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Raccoon dogs ‘becoming more popular as pets’
raccoon dog
RSPCA staff have renamed the raccoon dog Cedric.

RSPCA issues warning after stray pet found

The RSPCA is urging people not to buy pet raccoon dogs following a recent call-out to a stray, which was found by a member of the public.

In recent years the charity has dealt with a number of call-outs to stray pet raccoon dogs that have either escaped or been deliberately released into the wild.

The exotic mammal, also known as a tanuki, was discovered hiding under a water tank in a garden in Kirton Holme, near Boston.

Inspector Becky Harper said: “While he is very cute, we’d like to stress that raccoon dogs don’t make good pets. They are wild animals and, while they sadly seem to be becoming more popular as pets in the UK, we would strongly discourage people from buying or keeping one as a pet.

“They need a great deal of space and their needs cannot be met in a typical domestic environment. If they escape or are released into the wild they are a high invasive non-native species risk to our native wildlife.”

Releasing a non-native species into the wild, or allowing it to escape, is an offence under the Wildlife and Countryside Act 1981.

RSPCA staff have renamed the raccoon dog Cedric. Despite attempts to trace his owner, nobody has come forward to claim him so he will be rehomed to a specialist keeper.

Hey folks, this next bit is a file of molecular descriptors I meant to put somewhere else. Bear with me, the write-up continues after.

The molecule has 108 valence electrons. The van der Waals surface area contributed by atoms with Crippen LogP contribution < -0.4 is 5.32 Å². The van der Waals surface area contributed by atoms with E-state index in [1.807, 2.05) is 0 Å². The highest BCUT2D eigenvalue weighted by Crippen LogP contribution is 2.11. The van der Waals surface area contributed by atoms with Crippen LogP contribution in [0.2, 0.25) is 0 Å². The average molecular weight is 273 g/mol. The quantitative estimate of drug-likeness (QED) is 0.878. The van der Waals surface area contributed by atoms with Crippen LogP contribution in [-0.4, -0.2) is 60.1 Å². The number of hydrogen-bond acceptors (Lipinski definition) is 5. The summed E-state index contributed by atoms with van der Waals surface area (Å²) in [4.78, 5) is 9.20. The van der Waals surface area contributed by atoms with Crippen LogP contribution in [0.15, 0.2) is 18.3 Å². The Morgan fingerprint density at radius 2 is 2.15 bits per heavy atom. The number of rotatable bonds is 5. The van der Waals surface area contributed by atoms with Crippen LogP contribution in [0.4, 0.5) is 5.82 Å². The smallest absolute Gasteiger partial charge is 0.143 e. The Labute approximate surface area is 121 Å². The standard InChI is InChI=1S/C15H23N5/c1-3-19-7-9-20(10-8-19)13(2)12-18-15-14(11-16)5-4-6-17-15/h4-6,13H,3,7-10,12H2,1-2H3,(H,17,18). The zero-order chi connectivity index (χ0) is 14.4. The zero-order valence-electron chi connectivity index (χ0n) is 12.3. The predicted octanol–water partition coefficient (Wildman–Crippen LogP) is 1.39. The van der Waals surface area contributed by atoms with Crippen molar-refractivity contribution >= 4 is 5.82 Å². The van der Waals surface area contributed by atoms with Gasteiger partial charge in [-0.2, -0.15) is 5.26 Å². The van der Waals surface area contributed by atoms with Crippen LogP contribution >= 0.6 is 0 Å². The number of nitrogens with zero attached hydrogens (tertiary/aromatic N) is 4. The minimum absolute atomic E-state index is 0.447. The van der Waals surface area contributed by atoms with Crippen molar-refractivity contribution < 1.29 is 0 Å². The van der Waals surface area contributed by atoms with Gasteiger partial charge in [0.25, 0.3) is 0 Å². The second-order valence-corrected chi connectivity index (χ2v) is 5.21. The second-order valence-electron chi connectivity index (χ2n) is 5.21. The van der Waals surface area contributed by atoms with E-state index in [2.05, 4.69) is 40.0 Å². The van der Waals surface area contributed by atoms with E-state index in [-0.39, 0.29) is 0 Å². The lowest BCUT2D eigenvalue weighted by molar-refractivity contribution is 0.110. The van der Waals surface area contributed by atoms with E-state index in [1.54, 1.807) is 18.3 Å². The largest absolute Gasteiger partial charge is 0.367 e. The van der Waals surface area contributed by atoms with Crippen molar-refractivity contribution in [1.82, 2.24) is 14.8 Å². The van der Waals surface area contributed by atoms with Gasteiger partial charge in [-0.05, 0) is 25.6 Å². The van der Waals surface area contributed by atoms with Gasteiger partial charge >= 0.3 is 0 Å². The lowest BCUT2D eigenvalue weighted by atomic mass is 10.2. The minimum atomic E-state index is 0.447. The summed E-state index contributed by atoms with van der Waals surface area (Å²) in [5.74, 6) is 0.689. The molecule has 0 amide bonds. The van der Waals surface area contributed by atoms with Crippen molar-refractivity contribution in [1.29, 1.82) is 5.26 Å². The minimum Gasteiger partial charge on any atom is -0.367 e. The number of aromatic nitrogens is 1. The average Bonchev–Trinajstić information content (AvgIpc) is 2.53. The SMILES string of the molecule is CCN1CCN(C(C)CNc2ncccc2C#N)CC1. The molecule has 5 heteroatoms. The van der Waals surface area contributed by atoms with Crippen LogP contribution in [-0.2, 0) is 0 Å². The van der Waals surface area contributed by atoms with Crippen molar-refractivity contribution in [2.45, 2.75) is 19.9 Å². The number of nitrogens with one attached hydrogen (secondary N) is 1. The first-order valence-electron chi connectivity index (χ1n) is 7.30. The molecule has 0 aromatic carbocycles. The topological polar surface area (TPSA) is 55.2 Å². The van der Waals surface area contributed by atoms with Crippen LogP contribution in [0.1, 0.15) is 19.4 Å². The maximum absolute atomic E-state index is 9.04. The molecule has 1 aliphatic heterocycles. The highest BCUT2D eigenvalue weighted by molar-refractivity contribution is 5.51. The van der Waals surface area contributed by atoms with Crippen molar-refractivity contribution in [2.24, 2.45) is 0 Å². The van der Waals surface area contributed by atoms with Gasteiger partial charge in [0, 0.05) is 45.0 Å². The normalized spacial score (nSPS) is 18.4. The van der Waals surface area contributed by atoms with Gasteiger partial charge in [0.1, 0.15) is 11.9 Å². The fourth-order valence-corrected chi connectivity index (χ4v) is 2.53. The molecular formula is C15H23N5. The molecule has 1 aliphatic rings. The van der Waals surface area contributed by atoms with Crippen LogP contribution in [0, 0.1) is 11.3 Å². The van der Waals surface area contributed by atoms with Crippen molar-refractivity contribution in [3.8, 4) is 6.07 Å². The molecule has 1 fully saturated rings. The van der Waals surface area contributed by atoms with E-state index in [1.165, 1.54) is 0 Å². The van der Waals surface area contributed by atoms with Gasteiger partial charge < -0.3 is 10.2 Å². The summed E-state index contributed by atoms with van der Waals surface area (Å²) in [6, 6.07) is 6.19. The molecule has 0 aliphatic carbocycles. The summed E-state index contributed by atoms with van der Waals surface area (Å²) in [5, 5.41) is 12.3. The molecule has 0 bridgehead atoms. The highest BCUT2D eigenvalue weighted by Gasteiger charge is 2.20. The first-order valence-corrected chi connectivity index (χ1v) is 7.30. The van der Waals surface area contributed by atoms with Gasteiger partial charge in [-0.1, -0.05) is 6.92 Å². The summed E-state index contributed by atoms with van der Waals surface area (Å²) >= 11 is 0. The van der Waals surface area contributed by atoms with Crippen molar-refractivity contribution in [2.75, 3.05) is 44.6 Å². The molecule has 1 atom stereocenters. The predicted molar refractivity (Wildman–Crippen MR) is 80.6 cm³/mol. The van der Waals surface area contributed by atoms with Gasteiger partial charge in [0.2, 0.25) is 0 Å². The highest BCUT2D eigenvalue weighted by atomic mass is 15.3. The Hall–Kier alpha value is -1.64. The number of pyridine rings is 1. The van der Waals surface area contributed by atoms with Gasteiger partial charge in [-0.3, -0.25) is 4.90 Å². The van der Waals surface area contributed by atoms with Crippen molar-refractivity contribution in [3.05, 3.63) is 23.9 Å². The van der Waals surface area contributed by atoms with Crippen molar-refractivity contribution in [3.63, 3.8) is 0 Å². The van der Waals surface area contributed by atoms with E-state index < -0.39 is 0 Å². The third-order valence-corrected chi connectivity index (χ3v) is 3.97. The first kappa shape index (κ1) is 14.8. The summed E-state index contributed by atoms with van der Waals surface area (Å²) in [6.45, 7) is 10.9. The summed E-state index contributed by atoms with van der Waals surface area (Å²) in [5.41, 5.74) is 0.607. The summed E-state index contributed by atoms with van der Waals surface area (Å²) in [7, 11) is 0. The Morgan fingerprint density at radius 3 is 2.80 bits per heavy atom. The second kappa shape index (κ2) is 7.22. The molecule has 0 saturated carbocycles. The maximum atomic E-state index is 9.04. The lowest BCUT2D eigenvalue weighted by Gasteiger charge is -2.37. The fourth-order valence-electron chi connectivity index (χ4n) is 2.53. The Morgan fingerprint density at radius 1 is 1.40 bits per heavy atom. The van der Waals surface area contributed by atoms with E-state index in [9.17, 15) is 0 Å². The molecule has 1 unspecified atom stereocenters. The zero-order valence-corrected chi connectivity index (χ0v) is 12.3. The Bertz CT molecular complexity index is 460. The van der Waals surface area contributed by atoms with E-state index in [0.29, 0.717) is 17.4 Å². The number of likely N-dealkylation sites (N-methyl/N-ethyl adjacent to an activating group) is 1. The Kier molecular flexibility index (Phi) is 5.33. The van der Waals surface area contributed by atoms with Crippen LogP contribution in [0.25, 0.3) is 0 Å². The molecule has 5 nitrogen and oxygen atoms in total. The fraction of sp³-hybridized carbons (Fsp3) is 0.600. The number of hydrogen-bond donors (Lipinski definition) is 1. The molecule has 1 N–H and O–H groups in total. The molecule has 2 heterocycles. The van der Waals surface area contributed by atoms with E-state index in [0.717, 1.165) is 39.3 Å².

Image courtesy of the RSPCA

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Sale of microbeads now banned

News Story 1
 The sale of products containing microbeads is now banned across England and Scotland, Defra has confirmed.

As part of government efforts to prevent these plastics ending up in the marine environment, retailers can no longer sell rinse-off cosmetics and personal care products containing microbeads. These tiny plastics were often added to products including face scrubs, soaps, toothpaste and shower gels.

Just a single shower is thought to send 100,000 of these beads down the drain and into the ocean, where it can cause serious harm to marine life. A ban on manufacturing products containing microbeads previously came into force in January this year. 

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News Shorts
George Eustice announces funding for Bovine Viral Diarrhoea

Farming minister George Eustice has announced a £5.7million funding package to help farmers tackle Bovine Viral Diarrhoea (BVD).

The funding will be available in England for three years through the Rural Development Programme and farmers will be able to apply for one-to-one farm advisory visits by a veterinary practitioner.

The project will recruit local vets who will then work with keepers of breeding cattle to tackle BVD on their farms.